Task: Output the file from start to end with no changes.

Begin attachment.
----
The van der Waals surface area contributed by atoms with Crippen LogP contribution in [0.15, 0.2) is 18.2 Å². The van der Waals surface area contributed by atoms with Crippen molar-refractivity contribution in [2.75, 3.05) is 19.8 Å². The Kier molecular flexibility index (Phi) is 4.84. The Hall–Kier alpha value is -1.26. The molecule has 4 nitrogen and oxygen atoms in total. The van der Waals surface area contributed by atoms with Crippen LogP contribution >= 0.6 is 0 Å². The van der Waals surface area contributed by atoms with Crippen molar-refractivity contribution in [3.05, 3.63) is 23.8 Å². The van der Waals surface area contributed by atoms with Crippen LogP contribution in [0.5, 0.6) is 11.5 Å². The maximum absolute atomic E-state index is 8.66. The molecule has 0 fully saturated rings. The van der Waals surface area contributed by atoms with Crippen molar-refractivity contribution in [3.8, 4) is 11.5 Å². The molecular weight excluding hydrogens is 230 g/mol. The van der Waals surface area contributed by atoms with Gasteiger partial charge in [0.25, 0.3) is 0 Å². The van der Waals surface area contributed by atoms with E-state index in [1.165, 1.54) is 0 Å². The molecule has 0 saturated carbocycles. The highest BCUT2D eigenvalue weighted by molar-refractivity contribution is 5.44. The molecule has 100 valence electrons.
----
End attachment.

The van der Waals surface area contributed by atoms with Crippen LogP contribution in [0.15, 0.2) is 18.2 Å². The van der Waals surface area contributed by atoms with Crippen molar-refractivity contribution in [2.75, 3.05) is 19.8 Å². The Kier molecular flexibility index (Phi) is 4.84. The Hall–Kier alpha value is -1.26. The molecule has 4 nitrogen and oxygen atoms in total. The van der Waals surface area contributed by atoms with Crippen LogP contribution >= 0.6 is 0 Å². The van der Waals surface area contributed by atoms with Crippen molar-refractivity contribution in [3.05, 3.63) is 23.8 Å². The van der Waals surface area contributed by atoms with Crippen LogP contribution in [0.5, 0.6) is 11.5 Å². The maximum absolute atomic E-state index is 8.66. The molecule has 0 fully saturated rings. The van der Waals surface area contributed by atoms with Crippen molar-refractivity contribution in [3.8, 4) is 11.5 Å². The molecular weight excluding hydrogens is 230 g/mol. The van der Waals surface area contributed by atoms with Gasteiger partial charge in [0.25, 0.3) is 0 Å². The van der Waals surface area contributed by atoms with E-state index in [1.165, 1.54) is 0 Å². The molecule has 0 saturated carbocycles. The highest BCUT2D eigenvalue weighted by molar-refractivity contribution is 5.44. The molecule has 100 valence electrons.